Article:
Wednesday, August 24

One species at the National Zoo raised an alarm 15 minutes before the earthquake struck Washington, DC

Man's Newest Best Friend?

From DC Day After the Quake, NBC Washington:
The first warnings of the earthquake may have occurred at the National Zoo, where officials said some animals seemed to feel it coming before people did. The red ruffed lemurs began “alarm calling” a full 15 minutes before the quake hit, zoo spokeswoman Pamela Baker-Masson said. In the Great Ape House, Iris, an orangutan, let out a guttural holler 10 seconds before keepers felt the quake. The flamingos huddled together in the water seconds before people felt the rumbling. The rheas got excited. And the hooded mergansers — a kind of duck — dashed for the safety of the water.
There's a large body of lore about unusual animal behavior prior to an earthquake but nothing definitive as far as science is concerned. And while many pet owners have noticed unusual behavior in their dogs, cats, or birds just prior to an earthquake, the anecdotes I've read suggest that much of the behavior occured just a few seconds before the quake struck.

And it's possible that much of the behavior, as seems the case with that of the flamingos and ducks at the National Zoo, was actually after the fact: the quake had already occurred at the epicenter, 80 miles from Washington, but the fowl were reacting to subtle vibrations as the shock waves traveled outward.

To be sure, a few seconds warning would be better than nothing -- it would be enough time for a pet owner to run out of the house or take cover in the bathtub, but not enough time to act as any kind of public warning.

Fifteen minutes warning, on the other hand, would be an eternity in relation to an earthquake warning because humans have no public warning system of any kind. When one considers that even a three-minute warning ahead of a 6.5 or higher earthquake could save thousands of lives and prevent many serious injuries, the notations of the zookeepers at the Washington National Zoo about the lemurs' behavior will probably come in for serious study by scientists who study earthquakes and tsunamis.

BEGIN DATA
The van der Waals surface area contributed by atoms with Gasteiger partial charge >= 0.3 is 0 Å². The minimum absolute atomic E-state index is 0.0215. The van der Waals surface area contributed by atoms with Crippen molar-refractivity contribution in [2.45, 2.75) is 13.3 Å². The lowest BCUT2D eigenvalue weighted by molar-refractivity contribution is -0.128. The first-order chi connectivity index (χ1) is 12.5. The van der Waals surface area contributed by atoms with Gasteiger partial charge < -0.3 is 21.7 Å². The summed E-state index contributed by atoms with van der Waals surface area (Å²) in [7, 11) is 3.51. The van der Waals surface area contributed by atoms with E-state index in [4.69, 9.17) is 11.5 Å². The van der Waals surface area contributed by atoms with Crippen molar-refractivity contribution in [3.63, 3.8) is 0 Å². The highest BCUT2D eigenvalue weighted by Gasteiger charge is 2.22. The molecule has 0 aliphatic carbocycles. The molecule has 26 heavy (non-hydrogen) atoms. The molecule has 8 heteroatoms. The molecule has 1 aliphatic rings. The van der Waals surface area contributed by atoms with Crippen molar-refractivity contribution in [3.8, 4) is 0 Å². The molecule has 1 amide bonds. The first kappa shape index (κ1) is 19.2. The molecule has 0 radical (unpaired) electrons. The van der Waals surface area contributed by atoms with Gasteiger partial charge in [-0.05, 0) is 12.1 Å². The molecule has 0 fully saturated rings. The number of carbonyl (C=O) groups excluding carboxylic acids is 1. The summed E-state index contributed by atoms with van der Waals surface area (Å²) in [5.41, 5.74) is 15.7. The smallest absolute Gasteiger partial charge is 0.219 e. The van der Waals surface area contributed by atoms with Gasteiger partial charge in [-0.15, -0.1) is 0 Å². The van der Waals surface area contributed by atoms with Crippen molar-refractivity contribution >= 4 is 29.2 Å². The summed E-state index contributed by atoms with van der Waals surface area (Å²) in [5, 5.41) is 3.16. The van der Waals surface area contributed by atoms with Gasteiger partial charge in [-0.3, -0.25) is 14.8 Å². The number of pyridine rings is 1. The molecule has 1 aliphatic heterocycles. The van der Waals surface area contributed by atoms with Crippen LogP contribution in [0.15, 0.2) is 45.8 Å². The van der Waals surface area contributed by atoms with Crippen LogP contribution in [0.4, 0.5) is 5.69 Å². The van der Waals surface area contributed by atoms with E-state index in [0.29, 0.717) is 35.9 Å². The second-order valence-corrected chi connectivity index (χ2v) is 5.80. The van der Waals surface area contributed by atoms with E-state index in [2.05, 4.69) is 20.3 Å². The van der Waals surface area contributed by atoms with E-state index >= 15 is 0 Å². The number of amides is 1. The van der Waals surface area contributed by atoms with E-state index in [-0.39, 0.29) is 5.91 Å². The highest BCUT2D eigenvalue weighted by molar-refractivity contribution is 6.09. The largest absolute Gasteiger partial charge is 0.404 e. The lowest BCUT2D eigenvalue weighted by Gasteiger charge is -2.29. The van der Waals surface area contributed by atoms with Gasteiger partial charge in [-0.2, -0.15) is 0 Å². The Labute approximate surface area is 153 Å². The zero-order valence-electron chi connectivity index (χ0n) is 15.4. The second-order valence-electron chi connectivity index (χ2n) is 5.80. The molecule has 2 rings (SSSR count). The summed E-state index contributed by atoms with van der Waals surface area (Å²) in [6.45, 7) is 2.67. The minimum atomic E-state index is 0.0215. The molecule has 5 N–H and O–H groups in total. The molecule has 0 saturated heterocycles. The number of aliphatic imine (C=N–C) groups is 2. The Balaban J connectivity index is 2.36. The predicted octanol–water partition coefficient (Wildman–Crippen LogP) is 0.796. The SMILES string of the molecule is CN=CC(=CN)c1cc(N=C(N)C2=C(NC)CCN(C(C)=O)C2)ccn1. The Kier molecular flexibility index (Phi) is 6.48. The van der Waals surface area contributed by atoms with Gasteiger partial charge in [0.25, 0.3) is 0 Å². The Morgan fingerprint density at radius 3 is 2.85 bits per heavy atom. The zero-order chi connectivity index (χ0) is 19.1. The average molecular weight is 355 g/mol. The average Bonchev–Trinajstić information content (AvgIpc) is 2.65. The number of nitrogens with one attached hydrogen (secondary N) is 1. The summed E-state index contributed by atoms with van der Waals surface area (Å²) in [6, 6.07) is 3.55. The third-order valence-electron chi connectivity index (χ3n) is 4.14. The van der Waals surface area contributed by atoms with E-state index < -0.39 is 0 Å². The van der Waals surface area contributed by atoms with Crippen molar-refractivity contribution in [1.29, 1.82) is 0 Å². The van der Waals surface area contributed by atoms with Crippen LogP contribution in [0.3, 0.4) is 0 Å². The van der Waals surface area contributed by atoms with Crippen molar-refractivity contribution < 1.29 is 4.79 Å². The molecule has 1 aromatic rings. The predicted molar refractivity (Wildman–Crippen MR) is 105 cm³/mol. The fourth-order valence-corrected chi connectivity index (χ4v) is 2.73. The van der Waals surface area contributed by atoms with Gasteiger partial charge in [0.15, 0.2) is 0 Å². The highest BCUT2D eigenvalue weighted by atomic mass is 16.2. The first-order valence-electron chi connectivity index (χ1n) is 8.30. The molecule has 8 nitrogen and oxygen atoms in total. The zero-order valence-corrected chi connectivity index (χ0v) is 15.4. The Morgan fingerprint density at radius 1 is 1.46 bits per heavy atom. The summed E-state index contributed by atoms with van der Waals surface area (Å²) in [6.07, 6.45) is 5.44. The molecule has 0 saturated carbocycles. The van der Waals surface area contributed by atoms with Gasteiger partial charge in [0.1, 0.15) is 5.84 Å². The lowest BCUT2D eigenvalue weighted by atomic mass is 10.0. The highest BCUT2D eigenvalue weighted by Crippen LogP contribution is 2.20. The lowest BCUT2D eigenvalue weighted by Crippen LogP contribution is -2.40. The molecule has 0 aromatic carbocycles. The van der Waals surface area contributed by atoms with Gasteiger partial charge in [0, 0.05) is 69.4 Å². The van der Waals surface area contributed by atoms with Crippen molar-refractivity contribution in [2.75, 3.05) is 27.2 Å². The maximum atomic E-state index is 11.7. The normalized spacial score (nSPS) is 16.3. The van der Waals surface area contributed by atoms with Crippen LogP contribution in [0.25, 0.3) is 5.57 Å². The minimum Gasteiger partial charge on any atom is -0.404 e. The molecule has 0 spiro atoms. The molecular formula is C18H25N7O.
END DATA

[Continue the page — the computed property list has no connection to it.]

Assuming for the sake of discussion that the lemurs at the National Zoo were indeed reacting to a subtle precursor of the 5.8 earthquake that was felt across one-third of the United States and in parts of Canada yesterday, the first question would be whether they would have been as sensitive to an impending earthquake of the same magnitude in the western part of the USA.

Different soil density and types of tectonic plates mean the difference between tremors carrying from a quake epicenter over a huge area, as happened in the eastern part of the USA and Canada yesterday, or carrying over a very limited area, as they do in California and other western regions of the USA.

Another big factor is the depth of a quake. The fault that opened yesterday in Mineral, Virginia, the epicenter of the quake, was only three miles underground. Would the lemurs at the National Zoo have noticed anything if the depth of the fault had been twice or three times that?

No way to answer the question now, because even if the lemurs were reacting to something associated with the quake, it's not known what the something is. So scientists have their work cut out for them.

In the meantime, however, those who live in an earthquake alleyway might want to ring up their neighborhood zoo and ask if there are any red-ruffed lemurs in residence. If not, well, lemurs seem to be pretty low-maintenance and if they turn out to be duds at earthquake prediction they're still a nice addition to a zoo.

I'm an endangered species, I'm vegetarian, oh and by the way I'm extremely clean

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